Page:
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The importance of clinician engagement and the right technology to achieve a value-based supply chain

November 21, 2017
Cory Turner

In my previous blog, I wrote about how the value of supply chain can support quality patient care as healthcare moves toward value-based reimbursements. When I partnered with HIT Leaders and News on an article, I wanted to dig deeper into how efficiency and adoption of new technologies can lead to cost savings and other benefits of healthcare’s second largest expense: supplies. There are two specific steps that need to be taken to achieve value-based care through the supply chain. First, you need to make sure to adopt the right technology to help optimize the supply chain. Second, supply chain professionals need to partner with clinicians to analyze data to choose the most cost-effective supplies and prevent hoarding—all to help control costs.

A good starting point is to ask yourself if you have adopted the right technology to intelligently maintain inventory in stockrooms and pharmacies. For example, Infor Inventory Intelligence can provide data on whether supplies were delivered in the right quantities to the right location. Healthcare leaders need to take the time to understand the data being generated so everyone has the confidence to make recommendations on supplies. Having the right system in place can help to optimize inventory systems, improve product recall audits, deliver a cost-effective pharmacy, and engage clinicians.

Why is it important to partner with clinicians? A great example is offered by our customer, Greenville Health System. They achieved significant ROI in a short amount of time because of the close partnership between supply chain and clinical departments—and the wholesale support from the Greenville Health CEO, who had a unique supply chain background. But this example clearly underscores the importance of having the entire organization on the same page about the hidden costs of an inefficient supply chain. In many cases, healthcare organizations will cut either labor or expenses tied to supplies to save costs. We want to avoid cutting labor because that could also sacrifice the ability to offer excellent patient care. Driving clinician engagement provides more supply chain value by giving insight, transparency, and analysis to monitor costs, readmissions, and care quality. Physicians want to have a voice into how supplies are managed, and offering them open communications lines can help spot discrepancies in costs of supplies being used for procedures. This offers insight into how clinical outcomes can sometimes be just as good—if not better—when clinical staff agrees to use a lower-cost product for certain procedures. Giving clinicians awareness into supply chain data lends credibility to decisions regarding which supplies are ordered, and helps keep them focused on their job instead of supply management to improve patient care, and ultimately improve value-based reimbursements.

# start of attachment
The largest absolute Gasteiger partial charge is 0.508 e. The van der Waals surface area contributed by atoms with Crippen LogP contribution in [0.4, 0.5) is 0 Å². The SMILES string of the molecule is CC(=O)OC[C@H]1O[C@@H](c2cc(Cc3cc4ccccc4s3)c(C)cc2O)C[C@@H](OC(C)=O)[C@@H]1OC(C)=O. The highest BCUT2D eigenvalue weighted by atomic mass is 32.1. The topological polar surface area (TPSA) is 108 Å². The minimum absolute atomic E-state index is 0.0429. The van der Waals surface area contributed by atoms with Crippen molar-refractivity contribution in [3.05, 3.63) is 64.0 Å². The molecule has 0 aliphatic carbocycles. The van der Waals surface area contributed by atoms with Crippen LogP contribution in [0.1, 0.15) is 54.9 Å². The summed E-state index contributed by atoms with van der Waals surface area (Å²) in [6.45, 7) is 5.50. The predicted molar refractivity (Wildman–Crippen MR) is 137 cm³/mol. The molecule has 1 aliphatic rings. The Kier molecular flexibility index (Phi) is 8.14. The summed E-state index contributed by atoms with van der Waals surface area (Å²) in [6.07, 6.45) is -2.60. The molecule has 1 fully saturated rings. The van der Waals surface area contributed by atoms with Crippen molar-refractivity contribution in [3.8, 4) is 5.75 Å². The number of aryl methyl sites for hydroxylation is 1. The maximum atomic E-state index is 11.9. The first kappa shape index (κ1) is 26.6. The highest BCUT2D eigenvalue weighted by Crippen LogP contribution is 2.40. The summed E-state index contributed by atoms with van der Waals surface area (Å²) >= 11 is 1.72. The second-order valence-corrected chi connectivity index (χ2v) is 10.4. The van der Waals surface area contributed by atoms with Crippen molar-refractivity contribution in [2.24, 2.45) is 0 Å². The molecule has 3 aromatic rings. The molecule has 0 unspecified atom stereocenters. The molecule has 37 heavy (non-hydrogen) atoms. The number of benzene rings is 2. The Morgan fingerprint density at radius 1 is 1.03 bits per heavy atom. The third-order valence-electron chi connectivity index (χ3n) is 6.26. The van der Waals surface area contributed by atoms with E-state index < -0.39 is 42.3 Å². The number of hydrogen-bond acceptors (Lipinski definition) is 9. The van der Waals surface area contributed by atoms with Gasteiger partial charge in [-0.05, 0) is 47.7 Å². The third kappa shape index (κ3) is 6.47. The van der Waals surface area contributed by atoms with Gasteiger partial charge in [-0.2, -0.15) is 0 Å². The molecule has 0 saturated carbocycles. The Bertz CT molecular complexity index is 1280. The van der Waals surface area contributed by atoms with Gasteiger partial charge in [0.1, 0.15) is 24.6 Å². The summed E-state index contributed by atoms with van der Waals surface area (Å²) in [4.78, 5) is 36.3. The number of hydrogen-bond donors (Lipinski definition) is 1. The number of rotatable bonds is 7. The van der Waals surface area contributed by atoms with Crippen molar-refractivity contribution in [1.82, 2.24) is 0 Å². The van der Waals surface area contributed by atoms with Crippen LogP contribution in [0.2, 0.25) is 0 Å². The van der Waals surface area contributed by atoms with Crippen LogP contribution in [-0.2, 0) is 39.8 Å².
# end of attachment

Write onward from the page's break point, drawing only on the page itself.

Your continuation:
The knowledge from clinicians combined with the right data from supply chain professionals can result in the adoption of lower-cost items while maintaining the best care outcomes. Efficiency levels also stand to increase with the adoption of new supply chain technologies, allowing hospitals to be proactive in their decision-making to achieve a value-based supply chain.

What is your organization doing to cut down waste and move from volume to value? Visit our website to learn more.

- Cory Turner, Supply Chain Strategy Director, Healthcare

  • Healthcare
  • EMEA
  • North America
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